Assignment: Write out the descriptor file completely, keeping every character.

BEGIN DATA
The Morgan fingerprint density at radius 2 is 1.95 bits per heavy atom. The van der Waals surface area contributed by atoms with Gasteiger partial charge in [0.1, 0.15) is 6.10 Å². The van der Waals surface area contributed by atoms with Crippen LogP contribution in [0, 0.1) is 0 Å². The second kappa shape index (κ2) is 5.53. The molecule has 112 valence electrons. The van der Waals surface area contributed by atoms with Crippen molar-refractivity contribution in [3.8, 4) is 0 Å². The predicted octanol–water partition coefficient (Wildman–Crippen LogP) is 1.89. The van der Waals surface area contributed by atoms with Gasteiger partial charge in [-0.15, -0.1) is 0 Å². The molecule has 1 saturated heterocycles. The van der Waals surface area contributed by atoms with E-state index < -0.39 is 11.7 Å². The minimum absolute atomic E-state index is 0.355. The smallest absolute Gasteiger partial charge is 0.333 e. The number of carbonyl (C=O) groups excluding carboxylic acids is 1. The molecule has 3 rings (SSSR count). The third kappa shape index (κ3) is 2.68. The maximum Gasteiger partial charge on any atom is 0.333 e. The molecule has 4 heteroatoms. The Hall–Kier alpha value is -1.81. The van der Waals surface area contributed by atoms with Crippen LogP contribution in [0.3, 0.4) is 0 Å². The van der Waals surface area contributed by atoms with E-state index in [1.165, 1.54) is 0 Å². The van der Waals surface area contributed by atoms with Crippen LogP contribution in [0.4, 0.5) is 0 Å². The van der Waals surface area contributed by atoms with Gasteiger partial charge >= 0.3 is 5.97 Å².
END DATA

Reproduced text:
The Morgan fingerprint density at radius 2 is 1.95 bits per heavy atom. The van der Waals surface area contributed by atoms with Gasteiger partial charge in [0.1, 0.15) is 6.10 Å². The van der Waals surface area contributed by atoms with Crippen LogP contribution in [0, 0.1) is 0 Å². The second kappa shape index (κ2) is 5.53. The molecule has 112 valence electrons. The van der Waals surface area contributed by atoms with Crippen molar-refractivity contribution in [3.8, 4) is 0 Å². The predicted octanol–water partition coefficient (Wildman–Crippen LogP) is 1.89. The van der Waals surface area contributed by atoms with Gasteiger partial charge in [-0.15, -0.1) is 0 Å². The molecule has 1 saturated heterocycles. The van der Waals surface area contributed by atoms with E-state index < -0.39 is 11.7 Å². The minimum absolute atomic E-state index is 0.355. The smallest absolute Gasteiger partial charge is 0.333 e. The number of carbonyl (C=O) groups excluding carboxylic acids is 1. The molecule has 3 rings (SSSR count). The third kappa shape index (κ3) is 2.68. The maximum Gasteiger partial charge on any atom is 0.333 e. The molecule has 4 heteroatoms. The Hall–Kier alpha value is -1.81. The van der Waals surface area contributed by atoms with Crippen LogP contribution in [0.3, 0.4) is 0 Å². The van der Waals surface area contributed by atoms with E-state index in [1.165, 1.54) is 0 Å². The van der Waals surface area contributed by atoms with Crippen LogP contribution in [0.4, 0.5) is 0 Å². The van der Waals surface area contributed by atoms with Gasteiger partial charge >= 0.3 is 5.97 Å².